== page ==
Brewed: The bouquet is actually very tame and doesn’t give up many secrets on it’s own besides the slight muscatel notes. Wow! A grape flavor that actually made me shiver. Seriously. It is like a concord grape bred with muscat, deeper and stronger without being overpowering or just perfumy, this is the real deal. There is less in the middle and finish than some others but it is just a huge peak up front and a steady decline to a fairly short finish that just draws you in for another ride. This without a doubt is one of my new favorite teas, and has unseated my long-held love for Margaret’s Hope in my top 10 list… all from one round of tasting! That is probably the best endorsement I could give any tea.
This is my first time with Jungpana Imperial Muscatel, the muscatel part was attractive to me from the name alone, and it has firmly entrenched itself on my constant stock list showing itself to be so much more. I have only had a moment like this one other time and it was the first time I had Gyokuro prepared for me expertly. It was trans-formative. This has been a very similar experience and I went into this totally blind.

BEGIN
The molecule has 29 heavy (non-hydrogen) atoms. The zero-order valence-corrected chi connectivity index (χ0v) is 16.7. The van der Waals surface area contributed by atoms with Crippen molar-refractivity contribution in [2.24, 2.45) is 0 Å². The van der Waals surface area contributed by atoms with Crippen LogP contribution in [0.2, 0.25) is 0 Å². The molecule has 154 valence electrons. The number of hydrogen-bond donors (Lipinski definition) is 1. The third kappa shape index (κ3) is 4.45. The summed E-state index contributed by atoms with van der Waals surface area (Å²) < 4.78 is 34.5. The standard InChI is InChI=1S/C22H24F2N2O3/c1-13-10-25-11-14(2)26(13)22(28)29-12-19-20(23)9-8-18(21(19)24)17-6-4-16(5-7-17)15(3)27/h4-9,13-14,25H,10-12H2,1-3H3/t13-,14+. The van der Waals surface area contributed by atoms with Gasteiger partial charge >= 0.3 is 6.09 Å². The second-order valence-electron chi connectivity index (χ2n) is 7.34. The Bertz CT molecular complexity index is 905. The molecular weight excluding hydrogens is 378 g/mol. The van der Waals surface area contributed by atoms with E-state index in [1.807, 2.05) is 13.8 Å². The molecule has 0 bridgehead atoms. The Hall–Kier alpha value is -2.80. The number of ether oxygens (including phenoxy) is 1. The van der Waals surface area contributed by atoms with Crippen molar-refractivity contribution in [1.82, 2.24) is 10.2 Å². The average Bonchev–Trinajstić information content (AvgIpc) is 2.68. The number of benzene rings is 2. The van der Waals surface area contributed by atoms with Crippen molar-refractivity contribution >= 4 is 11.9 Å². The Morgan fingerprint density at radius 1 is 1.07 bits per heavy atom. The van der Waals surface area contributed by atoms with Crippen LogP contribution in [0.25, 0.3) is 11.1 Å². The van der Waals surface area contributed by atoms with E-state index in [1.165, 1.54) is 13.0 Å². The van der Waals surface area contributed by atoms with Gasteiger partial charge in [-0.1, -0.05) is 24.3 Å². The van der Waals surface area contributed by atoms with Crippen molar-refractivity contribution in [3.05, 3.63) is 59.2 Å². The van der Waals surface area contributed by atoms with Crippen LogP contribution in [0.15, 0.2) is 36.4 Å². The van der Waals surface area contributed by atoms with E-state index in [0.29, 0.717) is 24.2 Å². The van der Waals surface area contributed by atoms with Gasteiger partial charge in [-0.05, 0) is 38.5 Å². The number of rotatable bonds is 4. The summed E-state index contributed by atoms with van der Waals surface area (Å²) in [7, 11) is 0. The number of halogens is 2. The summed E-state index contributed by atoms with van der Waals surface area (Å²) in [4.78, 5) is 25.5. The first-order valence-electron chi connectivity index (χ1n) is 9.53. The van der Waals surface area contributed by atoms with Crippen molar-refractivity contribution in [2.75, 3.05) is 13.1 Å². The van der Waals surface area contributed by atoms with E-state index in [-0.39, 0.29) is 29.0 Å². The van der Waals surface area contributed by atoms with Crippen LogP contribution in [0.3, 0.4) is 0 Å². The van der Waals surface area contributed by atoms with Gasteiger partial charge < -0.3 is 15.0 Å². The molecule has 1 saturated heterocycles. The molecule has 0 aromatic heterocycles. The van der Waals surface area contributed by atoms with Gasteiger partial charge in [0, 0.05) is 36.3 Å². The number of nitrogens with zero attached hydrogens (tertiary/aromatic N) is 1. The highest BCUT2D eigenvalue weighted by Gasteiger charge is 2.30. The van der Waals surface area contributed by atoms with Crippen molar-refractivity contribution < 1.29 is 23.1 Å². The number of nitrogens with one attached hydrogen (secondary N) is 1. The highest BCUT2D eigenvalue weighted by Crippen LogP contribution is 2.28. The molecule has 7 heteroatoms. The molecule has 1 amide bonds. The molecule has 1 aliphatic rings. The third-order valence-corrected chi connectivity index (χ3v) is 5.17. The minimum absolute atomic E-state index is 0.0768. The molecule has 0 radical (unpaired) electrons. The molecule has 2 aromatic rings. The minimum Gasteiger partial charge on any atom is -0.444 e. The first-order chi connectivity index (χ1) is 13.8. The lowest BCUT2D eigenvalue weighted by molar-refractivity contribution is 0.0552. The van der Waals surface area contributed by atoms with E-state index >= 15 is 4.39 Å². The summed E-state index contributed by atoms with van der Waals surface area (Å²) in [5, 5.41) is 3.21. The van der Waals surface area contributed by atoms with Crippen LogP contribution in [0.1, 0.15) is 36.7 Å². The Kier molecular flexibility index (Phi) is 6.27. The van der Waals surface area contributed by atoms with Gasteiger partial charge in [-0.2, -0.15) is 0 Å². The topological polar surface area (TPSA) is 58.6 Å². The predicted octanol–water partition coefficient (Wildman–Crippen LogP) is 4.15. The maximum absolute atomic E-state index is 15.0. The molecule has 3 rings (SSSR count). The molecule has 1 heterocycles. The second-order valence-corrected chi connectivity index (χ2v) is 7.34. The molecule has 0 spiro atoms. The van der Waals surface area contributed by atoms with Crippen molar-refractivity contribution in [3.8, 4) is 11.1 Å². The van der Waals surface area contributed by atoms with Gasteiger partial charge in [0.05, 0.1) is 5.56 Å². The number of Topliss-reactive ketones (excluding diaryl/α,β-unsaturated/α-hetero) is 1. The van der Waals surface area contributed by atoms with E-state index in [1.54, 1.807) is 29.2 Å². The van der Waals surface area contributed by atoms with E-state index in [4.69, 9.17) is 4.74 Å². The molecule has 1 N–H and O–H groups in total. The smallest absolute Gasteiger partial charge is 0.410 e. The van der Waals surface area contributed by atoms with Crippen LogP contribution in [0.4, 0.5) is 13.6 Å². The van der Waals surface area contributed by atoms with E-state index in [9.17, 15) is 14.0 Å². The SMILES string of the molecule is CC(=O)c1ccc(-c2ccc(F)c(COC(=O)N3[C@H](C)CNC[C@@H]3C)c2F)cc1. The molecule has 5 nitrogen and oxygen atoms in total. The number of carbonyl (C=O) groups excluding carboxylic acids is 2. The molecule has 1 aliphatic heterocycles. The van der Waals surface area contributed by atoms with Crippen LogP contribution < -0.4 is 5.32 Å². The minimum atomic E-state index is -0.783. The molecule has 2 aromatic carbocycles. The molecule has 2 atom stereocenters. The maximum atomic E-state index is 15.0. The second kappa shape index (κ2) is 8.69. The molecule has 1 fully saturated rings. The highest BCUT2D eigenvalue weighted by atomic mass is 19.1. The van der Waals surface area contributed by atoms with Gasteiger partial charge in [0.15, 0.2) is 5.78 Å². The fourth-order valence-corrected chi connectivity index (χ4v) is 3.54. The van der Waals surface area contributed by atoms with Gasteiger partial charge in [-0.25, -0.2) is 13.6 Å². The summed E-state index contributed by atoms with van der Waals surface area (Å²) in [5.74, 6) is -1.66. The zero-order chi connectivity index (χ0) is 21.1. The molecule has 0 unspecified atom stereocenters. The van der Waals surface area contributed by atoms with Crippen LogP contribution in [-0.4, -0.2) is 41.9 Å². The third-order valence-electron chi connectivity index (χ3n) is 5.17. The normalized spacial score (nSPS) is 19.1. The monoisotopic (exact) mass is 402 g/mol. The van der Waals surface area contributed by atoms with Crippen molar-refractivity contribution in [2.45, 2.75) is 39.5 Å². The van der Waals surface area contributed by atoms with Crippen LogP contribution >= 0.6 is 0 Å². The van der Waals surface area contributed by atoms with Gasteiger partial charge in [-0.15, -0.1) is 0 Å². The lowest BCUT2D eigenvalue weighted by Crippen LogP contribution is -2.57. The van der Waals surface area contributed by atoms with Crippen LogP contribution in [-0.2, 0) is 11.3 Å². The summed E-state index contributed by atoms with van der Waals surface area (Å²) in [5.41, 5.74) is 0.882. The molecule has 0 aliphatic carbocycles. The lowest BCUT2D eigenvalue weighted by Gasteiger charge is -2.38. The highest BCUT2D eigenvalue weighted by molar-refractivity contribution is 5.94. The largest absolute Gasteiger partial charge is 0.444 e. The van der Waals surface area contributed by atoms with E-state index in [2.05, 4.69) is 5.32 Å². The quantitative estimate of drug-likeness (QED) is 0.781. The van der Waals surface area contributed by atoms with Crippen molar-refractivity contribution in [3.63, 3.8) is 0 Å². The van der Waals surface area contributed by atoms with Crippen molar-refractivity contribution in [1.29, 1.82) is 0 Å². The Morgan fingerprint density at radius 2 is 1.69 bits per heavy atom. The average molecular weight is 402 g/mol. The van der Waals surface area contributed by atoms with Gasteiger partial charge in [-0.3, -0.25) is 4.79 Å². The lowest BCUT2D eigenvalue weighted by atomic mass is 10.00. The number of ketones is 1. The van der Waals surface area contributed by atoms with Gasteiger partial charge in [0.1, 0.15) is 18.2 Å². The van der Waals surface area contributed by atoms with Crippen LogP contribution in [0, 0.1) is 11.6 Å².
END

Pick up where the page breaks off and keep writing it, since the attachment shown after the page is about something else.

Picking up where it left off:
A few posts ago I read where Steve had jumped the gun and tasted this one by accident, but had made a comment about how excited he had been to finally get to it properly. I fully understand why. I’m having a hard time keeping my enthusiasm inside long enough to sit and type this. He was spot-on. This is a very special tea and one that again has shown me that you have to break out of ruts and try something new to continue the journey. I would have been content to have known only Margaret’s Hope, and while not a bad thing by any means, I would never have uncovered this gem. Of this whole tasting, if this is the highlight, I can only say I am so grateful for this experience and to Lochan Tea for turning me on to an amazing tea. This is not to be missed, and in my opinion, a gold standard of the category.
November 8, 2009
#7 Thurbo FTGFOP 1 CL TPY
Dry: Oaky/smokey hint of coconut husk and fuller leaf
Wet Leaf: Nutty and vegetal while brewing. A little melon.
Brewed: coconut on the nose and then a fairly lively brew that kicks off with a pretty strong almond note that turns into coconut and a little bit of bitterness through the middle and into the finish where the bitterness quickly recedes a touch of astringency and a nutty/coconut oil finish that gently coats and stays around for a nice long time.
This is a very good tea to be sure, however this one doesn’t hit any specific chords that resonate with me personally. All of the flavors and complexities are well balanced and there is no fault found with the tea itself. I feel that this is a tea that I will revisit off and on over time and eventually could even grow into a favorite, often initial indifference from me leads to a new addition to the stable. There are wisps of muscatel hiding and swirling behind the scenes and I think that makes me just want them front and center in a cup of Margarets Hope, but often the subtleness is actually a positive and becomes more desirable than just a full-on hit.